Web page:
Tomorrow we will call our doctor to begin the process to test to see if we have the virus.
Fleas…cats with diarrhea…rash…MRSA.
I felt so stressed today that I went out to work in the garden. Gardens are good stress-relievers.
First of all, I admired my sunflowers. In late Spring I planted sunflower seeds in various places through the yard. Sunflowers are very cheerful flowers. Some of the sunflowers got knocked down in a storm, but most of them are holding up pretty well.
Then I headed back to worked on my path. As I crossed the back yard, a large spotted frog LEAPED in fear (I probably nearly stepped on him) and landed on my foot. I screamed, and he went one way and I went another. After I got over being startled, I went back and found him again. He was a pretty frog. I wish I could have taken a picture of him, but by the time I had gotten my camera, he had hidden.
After I removed the bricks a few weeks ago, I lined the path with the bricks. However, when I tried to mow the path last week, I discovered that the lawn mower is too wide for the path. So today I found a stick that is just a little wider than the mower, and I used it to help me make the path wide enough. It is primitive but very effective. As you can see, my garden companion, Rikki-Tikki-Tabby, joined me as I worked–as he usually does when I work in the garden.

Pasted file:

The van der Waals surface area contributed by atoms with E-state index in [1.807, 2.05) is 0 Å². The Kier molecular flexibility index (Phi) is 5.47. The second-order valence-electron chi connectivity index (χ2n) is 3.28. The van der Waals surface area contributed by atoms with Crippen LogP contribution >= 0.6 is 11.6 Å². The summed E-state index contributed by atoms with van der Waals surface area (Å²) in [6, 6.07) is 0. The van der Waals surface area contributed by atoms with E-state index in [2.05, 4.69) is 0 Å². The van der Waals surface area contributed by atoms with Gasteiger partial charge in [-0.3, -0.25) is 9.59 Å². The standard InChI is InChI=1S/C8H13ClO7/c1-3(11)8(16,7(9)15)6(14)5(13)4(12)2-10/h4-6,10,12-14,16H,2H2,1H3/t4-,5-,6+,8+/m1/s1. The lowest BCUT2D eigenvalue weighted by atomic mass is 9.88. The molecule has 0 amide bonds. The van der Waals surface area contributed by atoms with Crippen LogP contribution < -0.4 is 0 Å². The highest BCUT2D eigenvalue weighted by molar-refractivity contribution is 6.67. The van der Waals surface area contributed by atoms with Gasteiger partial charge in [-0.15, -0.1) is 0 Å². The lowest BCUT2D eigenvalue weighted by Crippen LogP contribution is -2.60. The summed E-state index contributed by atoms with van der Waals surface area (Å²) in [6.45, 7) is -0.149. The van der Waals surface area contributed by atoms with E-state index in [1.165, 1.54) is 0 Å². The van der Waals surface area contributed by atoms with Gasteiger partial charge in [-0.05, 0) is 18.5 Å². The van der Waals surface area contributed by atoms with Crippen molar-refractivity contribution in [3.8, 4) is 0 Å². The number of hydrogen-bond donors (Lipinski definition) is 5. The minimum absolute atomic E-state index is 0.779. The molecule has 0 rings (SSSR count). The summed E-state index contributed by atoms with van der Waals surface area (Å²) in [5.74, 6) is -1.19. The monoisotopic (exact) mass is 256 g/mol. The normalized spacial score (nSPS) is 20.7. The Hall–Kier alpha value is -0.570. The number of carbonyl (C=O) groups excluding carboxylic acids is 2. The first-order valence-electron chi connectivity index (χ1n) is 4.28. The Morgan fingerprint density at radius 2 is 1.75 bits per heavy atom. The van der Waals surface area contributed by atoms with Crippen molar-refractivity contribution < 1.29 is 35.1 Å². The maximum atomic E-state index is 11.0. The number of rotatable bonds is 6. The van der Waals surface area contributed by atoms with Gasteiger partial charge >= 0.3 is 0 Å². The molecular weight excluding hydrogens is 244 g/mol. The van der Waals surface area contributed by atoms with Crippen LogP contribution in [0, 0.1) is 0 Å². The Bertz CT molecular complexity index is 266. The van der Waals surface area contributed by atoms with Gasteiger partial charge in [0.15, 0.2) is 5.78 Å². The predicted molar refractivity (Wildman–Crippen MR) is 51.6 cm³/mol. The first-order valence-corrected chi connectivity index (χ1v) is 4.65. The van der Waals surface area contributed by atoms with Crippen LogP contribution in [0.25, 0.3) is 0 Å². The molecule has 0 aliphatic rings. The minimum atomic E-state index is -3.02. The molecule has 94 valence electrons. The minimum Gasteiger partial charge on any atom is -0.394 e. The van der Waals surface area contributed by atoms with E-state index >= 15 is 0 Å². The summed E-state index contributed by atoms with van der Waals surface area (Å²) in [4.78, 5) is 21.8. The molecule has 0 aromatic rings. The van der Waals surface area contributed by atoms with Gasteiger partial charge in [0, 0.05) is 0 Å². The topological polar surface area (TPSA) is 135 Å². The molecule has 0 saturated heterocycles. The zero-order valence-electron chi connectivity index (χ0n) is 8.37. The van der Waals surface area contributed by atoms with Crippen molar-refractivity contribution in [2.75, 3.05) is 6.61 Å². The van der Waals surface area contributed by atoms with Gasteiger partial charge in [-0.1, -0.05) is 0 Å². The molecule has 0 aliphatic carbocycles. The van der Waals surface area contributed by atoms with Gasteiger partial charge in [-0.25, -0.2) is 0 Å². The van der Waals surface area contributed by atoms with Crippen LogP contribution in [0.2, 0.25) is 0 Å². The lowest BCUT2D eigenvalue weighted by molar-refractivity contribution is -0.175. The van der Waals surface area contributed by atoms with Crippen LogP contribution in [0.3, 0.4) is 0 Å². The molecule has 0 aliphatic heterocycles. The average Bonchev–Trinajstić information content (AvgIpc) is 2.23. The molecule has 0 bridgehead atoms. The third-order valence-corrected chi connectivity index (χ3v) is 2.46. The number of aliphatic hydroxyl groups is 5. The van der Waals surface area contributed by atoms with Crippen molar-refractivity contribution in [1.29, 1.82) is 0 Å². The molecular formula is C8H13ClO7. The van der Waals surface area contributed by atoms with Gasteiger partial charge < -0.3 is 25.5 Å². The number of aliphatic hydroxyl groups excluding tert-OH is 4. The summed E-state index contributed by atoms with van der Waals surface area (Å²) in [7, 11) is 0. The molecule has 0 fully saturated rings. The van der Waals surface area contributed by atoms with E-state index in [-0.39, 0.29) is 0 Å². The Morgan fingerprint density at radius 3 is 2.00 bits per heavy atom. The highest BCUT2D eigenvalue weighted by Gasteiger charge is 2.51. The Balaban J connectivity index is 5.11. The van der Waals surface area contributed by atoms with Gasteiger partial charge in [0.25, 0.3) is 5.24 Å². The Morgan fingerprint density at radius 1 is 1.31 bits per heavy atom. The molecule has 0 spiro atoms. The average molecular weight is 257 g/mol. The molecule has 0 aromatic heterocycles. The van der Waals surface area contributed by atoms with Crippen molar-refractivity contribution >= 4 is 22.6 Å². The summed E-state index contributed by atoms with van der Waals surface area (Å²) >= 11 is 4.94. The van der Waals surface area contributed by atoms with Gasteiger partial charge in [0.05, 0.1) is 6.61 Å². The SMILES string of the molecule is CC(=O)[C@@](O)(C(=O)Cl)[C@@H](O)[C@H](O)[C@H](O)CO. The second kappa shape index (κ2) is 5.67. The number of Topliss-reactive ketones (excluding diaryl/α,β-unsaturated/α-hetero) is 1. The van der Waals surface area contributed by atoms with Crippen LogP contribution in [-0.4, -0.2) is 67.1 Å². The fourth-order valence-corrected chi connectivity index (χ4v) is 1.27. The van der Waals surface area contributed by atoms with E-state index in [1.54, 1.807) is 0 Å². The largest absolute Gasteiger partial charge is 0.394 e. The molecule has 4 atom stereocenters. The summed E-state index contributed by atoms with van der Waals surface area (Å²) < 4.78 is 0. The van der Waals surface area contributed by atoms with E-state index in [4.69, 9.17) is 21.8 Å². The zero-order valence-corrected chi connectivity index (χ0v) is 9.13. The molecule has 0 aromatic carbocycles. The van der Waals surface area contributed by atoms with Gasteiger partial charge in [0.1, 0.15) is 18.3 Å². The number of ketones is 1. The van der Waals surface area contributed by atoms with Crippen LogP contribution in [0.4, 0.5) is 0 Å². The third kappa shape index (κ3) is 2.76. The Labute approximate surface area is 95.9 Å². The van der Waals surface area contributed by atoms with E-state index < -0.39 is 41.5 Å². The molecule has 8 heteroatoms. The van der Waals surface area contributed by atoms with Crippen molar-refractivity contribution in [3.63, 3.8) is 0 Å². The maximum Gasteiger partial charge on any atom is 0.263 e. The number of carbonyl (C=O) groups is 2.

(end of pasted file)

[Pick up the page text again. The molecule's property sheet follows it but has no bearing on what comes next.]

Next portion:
I have a lot of vines in my garden. I had to yank up the vines that were in the way so that the bricks would set level. This was a very hard job. I used the hoe and clippers to get the vines out of the way. I had a brilliant idea of mowing the vines to then make it easier to use the hoe. The mower nicely did what I wanted, but I was able to mow just a few feet before it died. I couldn’t get it started again–although I tried–so I went back to yanking up, hoeing, and clipping the vines. It was so difficult that I had to stop just before I reached my goal of finishing the path along one side of the house. I will work on it again another day. I hope.
I was exhausted when I quit for the day, but the garden had helped relieve much of my stress and I was in a more cheerful frame of mind. The day was beautiful.
As I said, my week (and summer) sure was interesting.